(Originally Posted: Oct. 19, 2016)

How you answer this question determines your behavior.  The way you live is predicated on what you believe to be true — to be real — about yourself and the world around you.  The beauty of this life is that I do not have to subscribe to your reality.  I can choose to believe whatever I want.  Whether right or wrong — it is my choice.  One of humanity’s greatest qualities is our capacity to choose what truth we believe in.

People who impact the world don’t live in the reality that was given to them.  Steve Jobs was said to have a reality distortion field.  It was like he would mend reality to fit whatever he needed at the time.  He understood that in order to make a mark on the world he had to ignore the reality that was taught to him. Sometimes even to his detriment, he would ignore the rules that were placed before him.  As if he knew that this world would never be enough for him — he had to create his own.

Whether we know it or not we are creating the world we live in.  Our thoughts, our words, our deeds are always building…Something.

So what is reality?

Perception?  Is perception truly reality?  Is how we experience reality based on how we perceive people and events?

There is a popular verse in the Bible that speaks to this.  “Faith is the substance of things hoped for, the evidence of things not seen.”  Substance; evidence; these are tangible.  Things hoped for; things not seen; these are things that only we can see.  Through faith, which is our ability to see, our words, and our deeds we manifest our reality for others around us to experience.  This process allows for the world to experience our inner reality.

We are always creating our reality.

In September, I participated in a walk to celebrate those who have the disease known as Sickle Cell Anemia.  I was there with my close friends, Tyreke and Shakeira Wesley, who have two beautiful children that were born with it.  They made my wife and me Godparents of their children, so it was an honor to be a support to them in that way.  The walk impacted me in ways that I did not expect.

There was a sense of celebration and it was beautiful to witness people encouraging one another in love and joy.  Building relationships and sharing their stories; they were united by a common hardship — a shared pain.  And through it all they ate, they danced, they laughed.  It was a party.  I saw a woman with a shirt that read, “FUCK SICKLE CELL”.  For me, it was a powerful statement.  There was no denial of Sickle Cell or pretending as if this is not something that people are living with.  It was a refusal to become Sickle Cell’s victim.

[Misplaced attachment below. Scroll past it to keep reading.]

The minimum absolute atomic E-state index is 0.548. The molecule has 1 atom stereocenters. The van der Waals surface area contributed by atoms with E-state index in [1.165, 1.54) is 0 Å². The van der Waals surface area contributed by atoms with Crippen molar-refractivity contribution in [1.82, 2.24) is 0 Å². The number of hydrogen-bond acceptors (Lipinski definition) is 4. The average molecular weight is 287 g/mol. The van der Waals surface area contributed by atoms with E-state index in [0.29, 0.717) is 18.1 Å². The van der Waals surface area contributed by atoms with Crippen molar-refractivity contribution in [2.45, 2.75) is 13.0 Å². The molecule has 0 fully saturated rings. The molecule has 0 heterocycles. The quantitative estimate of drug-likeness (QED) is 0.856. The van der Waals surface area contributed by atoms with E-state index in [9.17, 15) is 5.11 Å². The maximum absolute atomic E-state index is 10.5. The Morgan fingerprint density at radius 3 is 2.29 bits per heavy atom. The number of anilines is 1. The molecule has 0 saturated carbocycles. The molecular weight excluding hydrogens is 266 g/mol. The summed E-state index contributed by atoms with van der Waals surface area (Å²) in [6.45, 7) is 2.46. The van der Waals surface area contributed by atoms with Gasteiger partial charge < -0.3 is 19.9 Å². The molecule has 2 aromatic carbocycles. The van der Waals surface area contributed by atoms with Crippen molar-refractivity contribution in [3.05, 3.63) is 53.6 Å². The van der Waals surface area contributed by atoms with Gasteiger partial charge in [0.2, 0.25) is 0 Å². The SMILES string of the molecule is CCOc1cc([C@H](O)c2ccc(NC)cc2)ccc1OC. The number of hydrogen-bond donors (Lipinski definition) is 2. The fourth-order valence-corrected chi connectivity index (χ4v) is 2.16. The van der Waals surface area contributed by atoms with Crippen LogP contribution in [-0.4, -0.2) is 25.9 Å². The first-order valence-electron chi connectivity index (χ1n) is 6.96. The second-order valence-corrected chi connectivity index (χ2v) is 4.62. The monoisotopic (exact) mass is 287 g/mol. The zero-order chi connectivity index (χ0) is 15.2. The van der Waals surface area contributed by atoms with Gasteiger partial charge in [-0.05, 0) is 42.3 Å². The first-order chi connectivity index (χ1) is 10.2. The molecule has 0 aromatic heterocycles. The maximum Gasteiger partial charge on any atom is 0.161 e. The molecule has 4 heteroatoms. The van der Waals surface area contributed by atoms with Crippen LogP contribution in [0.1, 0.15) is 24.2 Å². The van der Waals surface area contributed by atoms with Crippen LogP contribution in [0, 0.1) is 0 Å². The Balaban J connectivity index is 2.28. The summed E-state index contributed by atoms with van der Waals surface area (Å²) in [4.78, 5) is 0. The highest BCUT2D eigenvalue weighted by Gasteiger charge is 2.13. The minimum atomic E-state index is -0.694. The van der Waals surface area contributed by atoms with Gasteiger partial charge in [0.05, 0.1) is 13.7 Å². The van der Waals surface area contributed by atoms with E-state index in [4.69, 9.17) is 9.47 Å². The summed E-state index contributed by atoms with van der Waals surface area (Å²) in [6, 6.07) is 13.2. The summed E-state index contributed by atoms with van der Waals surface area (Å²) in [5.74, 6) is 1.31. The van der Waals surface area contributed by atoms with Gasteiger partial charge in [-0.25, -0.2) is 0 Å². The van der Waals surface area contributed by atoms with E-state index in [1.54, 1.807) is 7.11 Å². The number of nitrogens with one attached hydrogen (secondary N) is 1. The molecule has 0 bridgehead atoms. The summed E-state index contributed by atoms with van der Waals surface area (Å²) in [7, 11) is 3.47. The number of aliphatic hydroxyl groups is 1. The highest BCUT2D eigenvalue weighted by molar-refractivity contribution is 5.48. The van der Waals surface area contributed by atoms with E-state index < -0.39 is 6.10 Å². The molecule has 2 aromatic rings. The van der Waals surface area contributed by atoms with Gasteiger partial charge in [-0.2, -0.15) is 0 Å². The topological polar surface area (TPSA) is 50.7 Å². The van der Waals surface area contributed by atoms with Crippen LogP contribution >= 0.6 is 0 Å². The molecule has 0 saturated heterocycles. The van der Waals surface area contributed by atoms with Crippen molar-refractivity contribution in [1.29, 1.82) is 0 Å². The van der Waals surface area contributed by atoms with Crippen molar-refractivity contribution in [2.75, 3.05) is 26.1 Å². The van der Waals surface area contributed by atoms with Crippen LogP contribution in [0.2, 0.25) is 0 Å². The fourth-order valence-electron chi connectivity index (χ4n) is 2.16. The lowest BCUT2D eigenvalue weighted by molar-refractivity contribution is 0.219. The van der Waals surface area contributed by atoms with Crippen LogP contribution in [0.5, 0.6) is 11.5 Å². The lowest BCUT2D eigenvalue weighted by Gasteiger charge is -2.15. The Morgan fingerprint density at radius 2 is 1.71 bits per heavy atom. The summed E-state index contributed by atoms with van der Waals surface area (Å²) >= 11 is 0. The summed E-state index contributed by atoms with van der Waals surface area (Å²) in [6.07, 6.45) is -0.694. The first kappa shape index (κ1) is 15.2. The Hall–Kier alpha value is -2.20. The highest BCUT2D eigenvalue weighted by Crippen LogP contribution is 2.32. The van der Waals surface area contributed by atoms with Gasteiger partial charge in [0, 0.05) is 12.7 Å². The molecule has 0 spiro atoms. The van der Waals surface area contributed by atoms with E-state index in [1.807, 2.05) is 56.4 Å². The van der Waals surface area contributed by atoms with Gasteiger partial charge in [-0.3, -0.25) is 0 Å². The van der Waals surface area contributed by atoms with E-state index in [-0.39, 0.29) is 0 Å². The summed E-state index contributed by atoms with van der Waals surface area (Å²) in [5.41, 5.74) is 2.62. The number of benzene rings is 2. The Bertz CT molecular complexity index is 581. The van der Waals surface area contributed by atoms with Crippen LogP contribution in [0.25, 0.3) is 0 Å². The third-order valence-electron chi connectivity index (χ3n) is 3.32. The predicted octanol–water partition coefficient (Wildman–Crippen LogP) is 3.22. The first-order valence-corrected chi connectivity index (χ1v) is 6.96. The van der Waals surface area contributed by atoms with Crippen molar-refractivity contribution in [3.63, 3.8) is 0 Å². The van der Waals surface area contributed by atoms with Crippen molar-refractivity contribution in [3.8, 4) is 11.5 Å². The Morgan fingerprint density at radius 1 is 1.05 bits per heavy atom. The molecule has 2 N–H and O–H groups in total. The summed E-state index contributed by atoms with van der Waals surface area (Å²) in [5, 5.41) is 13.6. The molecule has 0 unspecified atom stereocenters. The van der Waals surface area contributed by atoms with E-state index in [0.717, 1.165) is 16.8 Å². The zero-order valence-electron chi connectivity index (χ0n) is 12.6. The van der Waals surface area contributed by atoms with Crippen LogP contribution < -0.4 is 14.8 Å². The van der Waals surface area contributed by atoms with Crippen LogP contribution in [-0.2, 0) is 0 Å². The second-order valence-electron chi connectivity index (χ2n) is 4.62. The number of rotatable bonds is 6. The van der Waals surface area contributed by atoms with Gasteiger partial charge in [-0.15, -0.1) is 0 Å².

As a child, my dream was to play in professional basketball.  I knew very early on, if that was going to happen I needed to spend hours and hours on the court perfecting my craft.  So that’s what I did for the early part of my life — that’s all I did.  I have a lot of memories from those times and so many lessons about life that I use to this day.  My dad would take me to the gym at 5 or 6 o’clock in the morning, day in and day out.  Each day, the first part of the workout was ball-handling drills.  He would yell out, “You control the ball; don’t let the ball control you.”

What if we viewed reality in that way?  “You control reality; don’t let reality control you.”  The reason the people at the walk for Sickle Cell were able to celebrate is because somewhere along the way they decided that they were going to control Sickle Cell and not the other way around. On some level they realized that the only power Sickle Cell has the power they give it.

There are so many variables that we have no control over.  Storms rage and mountains loom over us.  Sometimes it can feel impossible to overcome all that stands in front of us.  It can feel hopeless.  And it will always feel that way as long as we focus on the obstacles.  In some ways we have made faith into a weapon that makes us immune to life.  As if we only have enough, our family members won’t get sick or die; the next plane we get on won’t explode in the air; and cancer won’t ever be able to touch us.  But faith doesn’t control reality.  Having faith has less to do with what is happening to you and more to do with how you are experiencing what is happening.  Having faith doesn’t move mountains — it moves you.

When we allow anything outside of ourselves to inform how we experience life, we give our power away.  We become victims.  It’s only when we accept our circumstances and see them as what they are, do we have the opportunity to control our perception, and therefore our reality.

It’s not what we see, it’s how we see it that determines our experience.


Ro Lamb